Track 9: Community Engagement
The Polyvocality of Resilience: Discovering a Research Agenda through Interdisciplinary Investigation & Community Engagement
Robert Soden, Leysia Palen, Claire Chase, Derya Deniz, Erin Arneson, Leah Sprain, Bruce Evan Goldstein, Abbie Liel, Amy Javernick-Will, Shideh Dashti
This paper presents findings from an interdisciplinary research effort studying community resilience in Boulder, Colorado. Boulder is a progressive region with a history of environmental leadership. The area is currently in the process of recovering from major flooding and has launched several new initiatives related to building long-term resilience to natural disasters and other stressors. In our research, we consider the stakeholders involved in building local resilience as well as the different and often contradictory framings of the concept. This study takes a phenomenological and inductive approach to understanding resilience. In contrast to more reductionist frameworks that are frequently offered, we argue that this allows for greater understanding of the polyvocal and emergent qualities of resilience.
Participatory Mapping for Disaster Preparedness: The Development & Standardization of Animal Evacuation Maps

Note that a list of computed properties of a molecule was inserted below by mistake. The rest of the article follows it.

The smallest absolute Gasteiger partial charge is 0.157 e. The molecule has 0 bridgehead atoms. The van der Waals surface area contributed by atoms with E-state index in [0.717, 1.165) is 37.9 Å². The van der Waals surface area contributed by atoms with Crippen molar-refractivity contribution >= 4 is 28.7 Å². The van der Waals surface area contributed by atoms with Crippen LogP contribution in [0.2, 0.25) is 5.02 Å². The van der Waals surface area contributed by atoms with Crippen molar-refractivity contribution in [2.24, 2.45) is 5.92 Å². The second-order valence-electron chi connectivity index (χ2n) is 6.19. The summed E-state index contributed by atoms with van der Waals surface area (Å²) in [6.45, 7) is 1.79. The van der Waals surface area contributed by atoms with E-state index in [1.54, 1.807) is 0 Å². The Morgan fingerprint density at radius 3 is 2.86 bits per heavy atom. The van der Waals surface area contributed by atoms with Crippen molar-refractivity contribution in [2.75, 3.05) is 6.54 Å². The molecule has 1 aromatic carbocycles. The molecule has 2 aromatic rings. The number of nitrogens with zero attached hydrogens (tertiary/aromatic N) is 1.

Joanne I. White, Leysia Palen
People who own animals are faced with complex decision making in evacuations. In the US, the Emergency Operations Center is often inundated with calls from animal owners who are aware they are under pre- or mandatory evacuation, but are unsure of what to do about evacuating their animals. Often animal evacuation is a highly improvised activity for owners and responders, though there is a now a general push toward streamlining procedures because of the high impact the matter of animals has on society’s welfare during times of emergency. This paper reports on the use of participatory design methods in a mapping project to support the range of people involved in animal evacuation during mass displacement events. The work provides insight into both procedures and standards for creating evacuation maps that communicate clearly with the public and across the range of emergency responders.
Nick LaLone, Andrea H. Tapia, Nathan A. Case, Elizabeth MacDonald, Michelle Hall, Matt Heavner
In this paper we present Aurorasaurus: a website, a mobile application, and a citizen science initiative that allows a community of users to report and verify sightings of the Aurora Borealis. Through ad-hoc data indirectly offered through social media, a community of citizen scientists verify sightings of the Aurora Borealis. These verified data are tested against currently existing aurora-forecasting models. The insights these data provide are transformed into map and text-based forms. In addition, notifications are sent to interested participants in a timely manner. This is a design test-bed for an early warning system (EWS) that is capable of detecting and communicating the earliest signs of disaster to community members in near real time. Most importantly, this system incorporates community participation in improving the quality of data mined from Twitter and direct community contributions.
Bonny Roos, Kim van Buul-Besseling, Jan-Willem Streefkerk, Martijn Neef